Visitor perspectives help move MI communities forwardIronwood has benefitted from MSU Extension's tourism assessment program

A new amphitheater, downtown outdoor seating, increased wayfaring signage and a more unified community are some of the changes the city of Laingsburg has undergone in recent years. 

And, according to Laingsburg’s clerk and treasurer Paula Willoughby, residents of this Shiawassee County community are all about it. 

“[The outdoor seating] is constantly full, and the businesses love them,” she said. 

In 2019, the city of about 1,400 residents participated in the Michigan State University Extension’s First Impressions Tourism Assessment (FIT) program, which works with small Michigan communities to offer objective, “first impressions” of their towns. These assessments are followed up by constructive feedback for improvement to be more welcoming to visitors, tourists and potential new residents.

“The program gives communities a snapshot, typically in the warmer time of year, of what essentially a group of people experience and see in their community for about a 24-hour period,” said Andy Northrop, who created and runs the program. 

The process generally takes between nine and 12 months. Communities begin by assembling a Community Leadership Team (CLT), a cross-section of leaders, stakeholders and other town representatives who are responsible for communicating results with the public and implementing change.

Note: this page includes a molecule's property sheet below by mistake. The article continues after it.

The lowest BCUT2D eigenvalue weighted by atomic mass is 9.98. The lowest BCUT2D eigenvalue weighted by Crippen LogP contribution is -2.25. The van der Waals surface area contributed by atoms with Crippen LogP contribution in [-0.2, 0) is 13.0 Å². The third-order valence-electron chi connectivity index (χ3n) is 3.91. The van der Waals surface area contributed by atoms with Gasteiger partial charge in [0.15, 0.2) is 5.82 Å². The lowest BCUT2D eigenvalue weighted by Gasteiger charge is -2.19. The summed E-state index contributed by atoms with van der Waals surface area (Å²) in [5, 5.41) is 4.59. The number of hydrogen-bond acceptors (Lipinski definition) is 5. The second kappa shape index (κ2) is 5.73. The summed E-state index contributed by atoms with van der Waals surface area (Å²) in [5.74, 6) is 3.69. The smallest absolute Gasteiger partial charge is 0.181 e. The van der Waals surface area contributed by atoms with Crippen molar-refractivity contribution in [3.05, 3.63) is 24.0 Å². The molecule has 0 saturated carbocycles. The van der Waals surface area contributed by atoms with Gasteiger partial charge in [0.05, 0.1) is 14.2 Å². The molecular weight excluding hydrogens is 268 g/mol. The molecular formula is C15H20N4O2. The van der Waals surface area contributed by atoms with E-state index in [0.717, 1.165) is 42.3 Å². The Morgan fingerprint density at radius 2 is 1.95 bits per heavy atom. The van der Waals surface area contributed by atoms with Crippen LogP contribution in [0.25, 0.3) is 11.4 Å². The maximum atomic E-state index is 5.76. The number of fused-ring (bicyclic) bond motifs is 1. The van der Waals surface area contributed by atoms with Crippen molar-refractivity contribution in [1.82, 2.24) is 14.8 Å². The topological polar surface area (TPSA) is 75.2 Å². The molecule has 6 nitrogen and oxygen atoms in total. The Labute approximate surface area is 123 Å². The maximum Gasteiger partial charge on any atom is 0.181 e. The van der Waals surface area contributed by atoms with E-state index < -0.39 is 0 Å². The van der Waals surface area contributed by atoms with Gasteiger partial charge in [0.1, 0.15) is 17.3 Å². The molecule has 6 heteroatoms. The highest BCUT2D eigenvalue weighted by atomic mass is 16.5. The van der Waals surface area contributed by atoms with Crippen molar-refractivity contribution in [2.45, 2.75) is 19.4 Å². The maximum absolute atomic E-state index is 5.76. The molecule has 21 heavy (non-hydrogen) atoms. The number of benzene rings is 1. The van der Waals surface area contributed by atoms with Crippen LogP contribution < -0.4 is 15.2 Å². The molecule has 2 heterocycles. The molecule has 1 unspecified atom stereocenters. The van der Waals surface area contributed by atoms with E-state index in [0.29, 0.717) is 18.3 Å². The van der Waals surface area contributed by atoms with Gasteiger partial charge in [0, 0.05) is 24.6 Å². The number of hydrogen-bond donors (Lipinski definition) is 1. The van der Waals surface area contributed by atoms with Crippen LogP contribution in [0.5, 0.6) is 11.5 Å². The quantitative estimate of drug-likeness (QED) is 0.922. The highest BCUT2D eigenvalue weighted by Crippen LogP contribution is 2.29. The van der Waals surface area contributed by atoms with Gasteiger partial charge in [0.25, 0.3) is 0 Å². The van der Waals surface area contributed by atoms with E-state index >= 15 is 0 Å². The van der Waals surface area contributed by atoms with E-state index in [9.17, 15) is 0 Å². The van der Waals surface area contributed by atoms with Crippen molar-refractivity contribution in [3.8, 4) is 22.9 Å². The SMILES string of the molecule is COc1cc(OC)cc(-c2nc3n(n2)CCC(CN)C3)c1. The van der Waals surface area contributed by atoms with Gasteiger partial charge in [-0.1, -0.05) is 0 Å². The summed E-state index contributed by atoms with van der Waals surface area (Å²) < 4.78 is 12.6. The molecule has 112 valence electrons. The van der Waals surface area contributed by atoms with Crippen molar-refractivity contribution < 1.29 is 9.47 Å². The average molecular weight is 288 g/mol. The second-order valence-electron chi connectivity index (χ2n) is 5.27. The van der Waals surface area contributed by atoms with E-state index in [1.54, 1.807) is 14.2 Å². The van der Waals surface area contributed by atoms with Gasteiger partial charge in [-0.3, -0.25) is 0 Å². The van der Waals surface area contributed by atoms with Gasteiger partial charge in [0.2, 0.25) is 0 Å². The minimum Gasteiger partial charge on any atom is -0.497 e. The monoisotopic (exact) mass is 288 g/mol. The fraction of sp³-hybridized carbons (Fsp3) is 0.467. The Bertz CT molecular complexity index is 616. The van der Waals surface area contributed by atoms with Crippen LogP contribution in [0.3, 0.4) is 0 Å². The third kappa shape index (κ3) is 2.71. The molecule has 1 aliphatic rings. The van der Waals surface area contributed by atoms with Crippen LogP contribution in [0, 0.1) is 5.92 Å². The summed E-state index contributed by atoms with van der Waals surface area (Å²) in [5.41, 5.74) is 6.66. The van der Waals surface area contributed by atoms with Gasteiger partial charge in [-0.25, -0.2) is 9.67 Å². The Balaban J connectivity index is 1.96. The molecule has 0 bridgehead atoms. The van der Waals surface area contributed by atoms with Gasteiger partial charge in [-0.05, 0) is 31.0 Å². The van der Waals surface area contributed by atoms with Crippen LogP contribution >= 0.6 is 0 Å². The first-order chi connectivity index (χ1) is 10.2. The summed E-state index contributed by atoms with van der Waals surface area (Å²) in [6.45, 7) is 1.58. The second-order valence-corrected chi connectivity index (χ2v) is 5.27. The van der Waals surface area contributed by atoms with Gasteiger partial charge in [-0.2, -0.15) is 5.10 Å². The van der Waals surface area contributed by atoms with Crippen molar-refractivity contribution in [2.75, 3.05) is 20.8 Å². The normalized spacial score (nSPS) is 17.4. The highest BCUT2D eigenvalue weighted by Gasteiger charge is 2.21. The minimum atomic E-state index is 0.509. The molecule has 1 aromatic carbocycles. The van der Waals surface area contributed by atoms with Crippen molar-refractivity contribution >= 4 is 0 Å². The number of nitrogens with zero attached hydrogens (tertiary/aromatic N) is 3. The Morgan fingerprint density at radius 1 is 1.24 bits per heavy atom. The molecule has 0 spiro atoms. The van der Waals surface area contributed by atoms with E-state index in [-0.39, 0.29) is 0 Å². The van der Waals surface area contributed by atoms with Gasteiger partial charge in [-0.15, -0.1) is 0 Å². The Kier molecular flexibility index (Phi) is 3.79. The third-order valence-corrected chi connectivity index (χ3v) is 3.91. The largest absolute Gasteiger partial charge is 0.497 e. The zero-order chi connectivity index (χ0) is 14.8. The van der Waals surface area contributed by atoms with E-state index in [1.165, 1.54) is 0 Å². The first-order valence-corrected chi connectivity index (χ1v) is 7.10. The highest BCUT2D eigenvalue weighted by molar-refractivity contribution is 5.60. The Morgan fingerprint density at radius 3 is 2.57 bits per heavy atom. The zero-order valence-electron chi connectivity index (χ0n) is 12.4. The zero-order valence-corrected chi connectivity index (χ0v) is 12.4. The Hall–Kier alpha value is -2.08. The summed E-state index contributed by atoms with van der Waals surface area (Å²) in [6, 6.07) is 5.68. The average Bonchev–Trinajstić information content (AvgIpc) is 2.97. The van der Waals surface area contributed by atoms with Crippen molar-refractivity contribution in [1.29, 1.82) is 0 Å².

Then, like “secret shoppers,” FIT assesses communities through an anonymous group of five people who visit the place for a day and record their experiences. The team is made of people of different ages and demographics with little to no knowledge of the community to offer a fresh pair of eyes and varying perspectives.

The collective information is then organized into a report, which is shared with the public through a formal, half-day Community Report Forum.

“The argument that we make is that communities are a business,” Northrop said. “If you’re not projecting to your visitors ‘good business ethics,’ people aren’t going to come back … It’s about putting your best foot forward.”

For Laingsburg, about 30 miles northeast of Lansing, one of the motives for participating in the program was to figure out how to tap into the tourism market from nearby Sleepy Hollow State Park, which sees 300,000 visitors a year. But the subsequent changes also had a significant impact on the quality of life for its

The new amphitheater has become a popular spot in Laingsburg.One of the biggest takeaways was a need for more arts and culture downtown, which prompted the building of the amphitheater, among other things. Since its opening in 2021, it’s become a popular site for concerts, outdoor movies, plays and school graduations, Willoughby said.

But better marketing – especially digitally – was another area for improvement.